Educational Initiatives


Under the Slave Route project, particular importance is ascribed to the development of educational materials that help to improve the teaching about the slave trade and its consequences. Continuing the work initiated under the ASPnet Transatlantic Slave Trade (TST) Education Project, The Slave route Project has contributed to several initiatives to develop educational/teaching materials on the slave trade and slavery for use by pupils, teachers and the general public.

It has thus contributed to the development of content for primary and secondary school textbooks, in particular in France, the United Kingdom, the Caribbean and several African countries. It has also contributed to the publication of two books for young people on the subject: Tell me about… the Slave Trade and L’esclavage raconté à nos enfants (Telling our Children about Slavery).

In cooperation with the UNESCO Office in San José (Costa Rica), work on a series of four educational works and a didactic guide entitled Del olvido a la memoria [From Oblivion to Memory], designed for Central American countries, has begun under the project in order to improve knowledge of the particular features of slavery in that subregion and of the various contributions of people of African descent. The four works have just been published and a popularization drive is under way so that they may be used officially in some Central American countries.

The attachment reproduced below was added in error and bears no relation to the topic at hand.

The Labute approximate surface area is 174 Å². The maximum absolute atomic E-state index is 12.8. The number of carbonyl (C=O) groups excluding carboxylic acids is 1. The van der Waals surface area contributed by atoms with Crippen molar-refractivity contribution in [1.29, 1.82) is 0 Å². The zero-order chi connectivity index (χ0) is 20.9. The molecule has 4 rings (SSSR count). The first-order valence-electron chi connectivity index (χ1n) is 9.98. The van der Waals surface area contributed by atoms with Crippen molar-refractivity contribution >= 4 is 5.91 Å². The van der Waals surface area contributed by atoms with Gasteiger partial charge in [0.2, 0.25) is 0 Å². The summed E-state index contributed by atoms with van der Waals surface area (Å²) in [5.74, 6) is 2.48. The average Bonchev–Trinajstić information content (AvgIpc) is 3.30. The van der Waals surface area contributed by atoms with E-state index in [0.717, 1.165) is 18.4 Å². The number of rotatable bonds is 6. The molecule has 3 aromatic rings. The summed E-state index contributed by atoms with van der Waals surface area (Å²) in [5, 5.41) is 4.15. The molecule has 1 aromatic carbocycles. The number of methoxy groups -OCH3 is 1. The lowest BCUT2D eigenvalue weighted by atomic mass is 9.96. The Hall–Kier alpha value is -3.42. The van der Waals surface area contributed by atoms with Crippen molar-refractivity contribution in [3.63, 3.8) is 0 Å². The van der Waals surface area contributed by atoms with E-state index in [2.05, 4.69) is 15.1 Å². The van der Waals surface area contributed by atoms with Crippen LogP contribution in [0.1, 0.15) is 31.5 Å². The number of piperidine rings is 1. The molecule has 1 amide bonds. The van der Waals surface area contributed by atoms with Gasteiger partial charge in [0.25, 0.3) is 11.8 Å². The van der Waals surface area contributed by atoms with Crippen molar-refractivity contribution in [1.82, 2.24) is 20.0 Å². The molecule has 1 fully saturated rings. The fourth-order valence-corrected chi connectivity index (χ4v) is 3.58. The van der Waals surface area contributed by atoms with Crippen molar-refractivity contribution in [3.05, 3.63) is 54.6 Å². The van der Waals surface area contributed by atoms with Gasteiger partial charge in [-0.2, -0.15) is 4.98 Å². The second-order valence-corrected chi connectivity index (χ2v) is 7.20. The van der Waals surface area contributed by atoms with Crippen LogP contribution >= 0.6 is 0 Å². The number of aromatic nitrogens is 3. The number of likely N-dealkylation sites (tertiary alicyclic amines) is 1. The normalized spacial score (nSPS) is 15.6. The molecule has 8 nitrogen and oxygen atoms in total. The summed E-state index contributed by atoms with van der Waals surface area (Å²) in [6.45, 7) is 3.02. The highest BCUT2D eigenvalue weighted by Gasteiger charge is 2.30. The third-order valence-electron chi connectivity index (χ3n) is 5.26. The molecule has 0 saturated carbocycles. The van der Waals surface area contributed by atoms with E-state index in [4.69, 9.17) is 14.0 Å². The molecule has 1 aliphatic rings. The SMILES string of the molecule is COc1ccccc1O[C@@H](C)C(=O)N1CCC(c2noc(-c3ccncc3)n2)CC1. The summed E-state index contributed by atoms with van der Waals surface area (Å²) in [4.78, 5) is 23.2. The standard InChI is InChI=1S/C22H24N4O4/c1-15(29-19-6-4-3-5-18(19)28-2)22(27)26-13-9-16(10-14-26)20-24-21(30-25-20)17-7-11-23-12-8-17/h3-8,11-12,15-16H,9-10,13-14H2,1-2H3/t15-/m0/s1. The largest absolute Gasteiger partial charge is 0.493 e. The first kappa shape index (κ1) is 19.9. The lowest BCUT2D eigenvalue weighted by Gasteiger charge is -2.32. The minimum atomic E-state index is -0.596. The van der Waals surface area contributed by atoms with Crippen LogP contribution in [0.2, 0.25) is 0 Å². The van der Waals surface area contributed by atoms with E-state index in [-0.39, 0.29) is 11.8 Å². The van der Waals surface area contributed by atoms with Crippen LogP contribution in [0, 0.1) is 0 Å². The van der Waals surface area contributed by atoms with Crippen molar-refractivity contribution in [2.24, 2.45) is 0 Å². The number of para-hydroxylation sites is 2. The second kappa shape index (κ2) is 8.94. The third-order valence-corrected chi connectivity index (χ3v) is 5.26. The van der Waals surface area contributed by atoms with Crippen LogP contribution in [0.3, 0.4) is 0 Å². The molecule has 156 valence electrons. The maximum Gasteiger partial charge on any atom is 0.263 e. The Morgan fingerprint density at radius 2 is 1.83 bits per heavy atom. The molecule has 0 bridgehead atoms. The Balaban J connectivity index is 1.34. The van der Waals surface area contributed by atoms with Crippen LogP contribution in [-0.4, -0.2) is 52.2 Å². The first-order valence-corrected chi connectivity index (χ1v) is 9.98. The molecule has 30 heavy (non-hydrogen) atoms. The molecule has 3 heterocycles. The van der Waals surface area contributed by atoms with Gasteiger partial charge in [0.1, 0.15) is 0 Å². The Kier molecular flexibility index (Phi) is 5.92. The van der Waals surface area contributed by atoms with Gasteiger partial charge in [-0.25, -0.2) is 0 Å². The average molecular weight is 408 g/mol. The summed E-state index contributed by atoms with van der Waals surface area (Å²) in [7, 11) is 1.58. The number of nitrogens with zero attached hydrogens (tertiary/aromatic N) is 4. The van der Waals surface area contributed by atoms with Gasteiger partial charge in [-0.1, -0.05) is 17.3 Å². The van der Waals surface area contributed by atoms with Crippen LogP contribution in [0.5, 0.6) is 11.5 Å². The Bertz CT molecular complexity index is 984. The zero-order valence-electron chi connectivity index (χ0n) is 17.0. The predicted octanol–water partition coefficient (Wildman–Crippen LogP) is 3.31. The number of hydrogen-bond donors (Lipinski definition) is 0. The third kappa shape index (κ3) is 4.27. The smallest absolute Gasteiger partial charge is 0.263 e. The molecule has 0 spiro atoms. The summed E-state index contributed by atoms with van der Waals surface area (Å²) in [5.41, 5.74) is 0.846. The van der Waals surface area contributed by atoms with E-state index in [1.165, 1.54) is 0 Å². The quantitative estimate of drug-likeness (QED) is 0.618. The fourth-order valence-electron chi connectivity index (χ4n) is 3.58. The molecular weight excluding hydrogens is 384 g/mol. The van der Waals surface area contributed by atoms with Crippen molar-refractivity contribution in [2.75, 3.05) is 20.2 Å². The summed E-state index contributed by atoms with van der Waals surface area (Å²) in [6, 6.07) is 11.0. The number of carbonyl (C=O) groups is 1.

The project is cooperating with the National Maritime Museum in London to produce and disseminate education and information kits on the slave trade and on slavery, for use by students and teachers. The purpose of this programme is to facilitate the teaching of the subject through interesting and documented material.

As of 2018, "Building Our Nation: The Contribution of Afro-Caribbean Migration in Costa Rica" is available online. This is a mini-series of documentaries that can be used as an educational tool, produced by the Chair of African and Caribbean Studies and the Vice-Rectory of Teaching of the University of Costa Rica, with the support of UNESCO. The four documentaries provide a first-hand account, through testimonies, of the experience of migrants from the Caribbean islands in the process of integrating their descendants into the country.

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